- 89 lakhs users casted their votes across 54 polling machines in Mumbai
- The voting machines had one question- Is this toilet clean?
- BMC has given 15 months time to authorities to improve cleanliness levels
24-year old Roshal Mascarenhas has been commuting by the crowded Mumbai local for more than four years from her house in Vasai to her office in Nariman point and before embarking on her 90 minutes journey to Vasai she often relieves herself at the pay-and-use toilet on the Churchgate station. Despite paying a fee of ₹ 2 over the years she has never seen the toilet clean. Like her millions of Mumbaikers use public toilets that are unclean on a daily basis.
In a first ever kind of an exercise, the Brihanmumbai Municipal Corporation (BMC) installed polling machines at 54 public pay-and-use toilets across the city to evaluate the cleanliness levels.
The voting machines were placed in December last year and within a span of four months, nearly 89 lakhs users have casted their votes.
The objective behind installing the voting machines was to measure the cleanliness levels of the pay-and-use toilets.
Many people have in the past have complained about the poor conditions of these toilets. It becomes difficult for the municipal workers to physically keep a check on every pay-and-use toilet. Hence we came up with this monitoring machine to know how unclean these toilets are, said Kiran Dighavkar, Additional Commissioner, BMC.
The voting machines had one question – ‘Kya yeh shauchalay swachh hai?’ (Is this toilet clean?). And based on the user’s experience he or she pressed one of the three buttons- red for dirty, yellow for ok and green for clean.
The polling machines are placed right next to the door. Based on my four years of experience of using these washrooms I pressed the red button. I hope a concrete action is taken to raise the cleanliness levels at the Churchgate station toilets, said Ms Mascarenhas.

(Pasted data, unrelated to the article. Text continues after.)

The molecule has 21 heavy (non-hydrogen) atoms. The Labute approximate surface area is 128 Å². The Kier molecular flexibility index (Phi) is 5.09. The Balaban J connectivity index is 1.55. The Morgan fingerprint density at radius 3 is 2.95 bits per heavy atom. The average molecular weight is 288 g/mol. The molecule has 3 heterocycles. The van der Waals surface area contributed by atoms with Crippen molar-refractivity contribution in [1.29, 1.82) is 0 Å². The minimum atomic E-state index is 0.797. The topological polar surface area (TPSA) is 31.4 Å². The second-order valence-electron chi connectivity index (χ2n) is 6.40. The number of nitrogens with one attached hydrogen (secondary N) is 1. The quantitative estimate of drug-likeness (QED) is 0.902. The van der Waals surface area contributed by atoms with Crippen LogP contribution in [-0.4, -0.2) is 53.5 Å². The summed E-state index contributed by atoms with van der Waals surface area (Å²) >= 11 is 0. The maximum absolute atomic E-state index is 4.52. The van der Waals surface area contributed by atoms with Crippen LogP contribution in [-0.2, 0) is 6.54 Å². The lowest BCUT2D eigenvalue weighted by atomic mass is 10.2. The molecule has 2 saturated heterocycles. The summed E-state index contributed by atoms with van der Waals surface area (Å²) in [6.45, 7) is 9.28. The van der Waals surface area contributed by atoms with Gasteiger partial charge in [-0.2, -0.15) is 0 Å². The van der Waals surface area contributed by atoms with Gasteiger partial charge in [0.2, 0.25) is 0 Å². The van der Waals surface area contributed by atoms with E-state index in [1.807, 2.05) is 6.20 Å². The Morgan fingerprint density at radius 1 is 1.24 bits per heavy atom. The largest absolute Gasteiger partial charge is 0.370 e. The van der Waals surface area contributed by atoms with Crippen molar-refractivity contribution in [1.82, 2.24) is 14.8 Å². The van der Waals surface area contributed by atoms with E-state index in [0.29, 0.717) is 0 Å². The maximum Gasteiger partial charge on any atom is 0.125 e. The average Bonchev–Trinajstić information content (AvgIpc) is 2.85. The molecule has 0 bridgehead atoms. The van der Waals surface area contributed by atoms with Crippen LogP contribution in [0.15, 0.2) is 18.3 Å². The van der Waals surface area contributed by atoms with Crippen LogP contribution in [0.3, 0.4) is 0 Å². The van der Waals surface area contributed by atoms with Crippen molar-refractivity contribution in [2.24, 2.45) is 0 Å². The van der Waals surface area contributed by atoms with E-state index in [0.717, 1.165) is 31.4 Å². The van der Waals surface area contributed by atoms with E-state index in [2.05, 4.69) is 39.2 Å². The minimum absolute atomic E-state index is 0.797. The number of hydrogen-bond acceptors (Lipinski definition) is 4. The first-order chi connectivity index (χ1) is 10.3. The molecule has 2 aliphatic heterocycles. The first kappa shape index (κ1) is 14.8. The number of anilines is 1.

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The survey results were declared last week, where toilets at Churchgate station and Gateway of India featured among the top five dirtiest toilets. 83 per cent of the users gave a red signal to the toilet at Mumbai’s popular tourist spot – Gateway of India.
As per the survey, the toilet at Sarvalok Vikas Seva Mandal near Samtanagar Police Chowky in Kandivali was voted as the dirtiest toilet by a whopping 97 per cent of the users. Whereas 99 per cent of users pressed the green button and gave a thumbs to Jan Seva Suvidha Sanstha in Malad.
By pressing the yellow button, voters gave a satisfactory review to toilets at Fumes, Junction of MV Road, On W.E.H (K East), New Bhim Nagar, Baiganwadi , Purabiya Janvikas Samajik Pratikshthan, Backward Class Welfare Society, Dahisar East and Shivani Samajik Pratishthan Elphinstone Station.
Post the survey, the BMC has given a period of 15 months to the authorities with unclean toilets to improve the cleanliness and sanitation levels. These pay-and-use toilets are maintained by several stake holders – NGOs, civic body and other non-profit organisations.
Considering the overwhelming participation by Mumbaikers, the BMC will soon initiate a second phase of voting at other pay-and-use toilets in the city.
Also Read: Building Toilets Is Not Enough. Why India Needs Them To Be Waterless And Zero-Waste